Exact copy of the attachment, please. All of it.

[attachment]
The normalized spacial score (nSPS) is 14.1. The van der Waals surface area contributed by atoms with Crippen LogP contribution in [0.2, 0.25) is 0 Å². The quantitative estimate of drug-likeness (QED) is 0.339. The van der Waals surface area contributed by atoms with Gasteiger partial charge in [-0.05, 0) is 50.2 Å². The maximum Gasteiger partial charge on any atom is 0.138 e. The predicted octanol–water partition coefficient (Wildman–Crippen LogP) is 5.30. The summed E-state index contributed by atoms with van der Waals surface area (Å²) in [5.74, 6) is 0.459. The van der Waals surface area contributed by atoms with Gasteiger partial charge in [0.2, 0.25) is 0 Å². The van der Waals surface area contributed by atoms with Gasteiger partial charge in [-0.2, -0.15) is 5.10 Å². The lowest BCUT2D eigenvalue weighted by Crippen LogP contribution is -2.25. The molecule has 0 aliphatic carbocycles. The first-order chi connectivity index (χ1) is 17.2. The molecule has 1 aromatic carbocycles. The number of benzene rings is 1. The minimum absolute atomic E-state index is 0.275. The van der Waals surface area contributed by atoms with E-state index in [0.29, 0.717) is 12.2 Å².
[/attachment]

The normalized spacial score (nSPS) is 14.1. The van der Waals surface area contributed by atoms with Crippen LogP contribution in [0.2, 0.25) is 0 Å². The quantitative estimate of drug-likeness (QED) is 0.339. The van der Waals surface area contributed by atoms with Gasteiger partial charge in [-0.05, 0) is 50.2 Å². The maximum Gasteiger partial charge on any atom is 0.138 e. The predicted octanol–water partition coefficient (Wildman–Crippen LogP) is 5.30. The summed E-state index contributed by atoms with van der Waals surface area (Å²) in [5.74, 6) is 0.459. The van der Waals surface area contributed by atoms with Gasteiger partial charge in [0.2, 0.25) is 0 Å². The van der Waals surface area contributed by atoms with Gasteiger partial charge in [-0.2, -0.15) is 5.10 Å². The lowest BCUT2D eigenvalue weighted by Crippen LogP contribution is -2.25. The molecule has 0 aliphatic carbocycles. The first-order chi connectivity index (χ1) is 17.2. The molecule has 1 aromatic carbocycles. The number of benzene rings is 1. The minimum absolute atomic E-state index is 0.275. The van der Waals surface area contributed by atoms with E-state index in [0.29, 0.717) is 12.2 Å².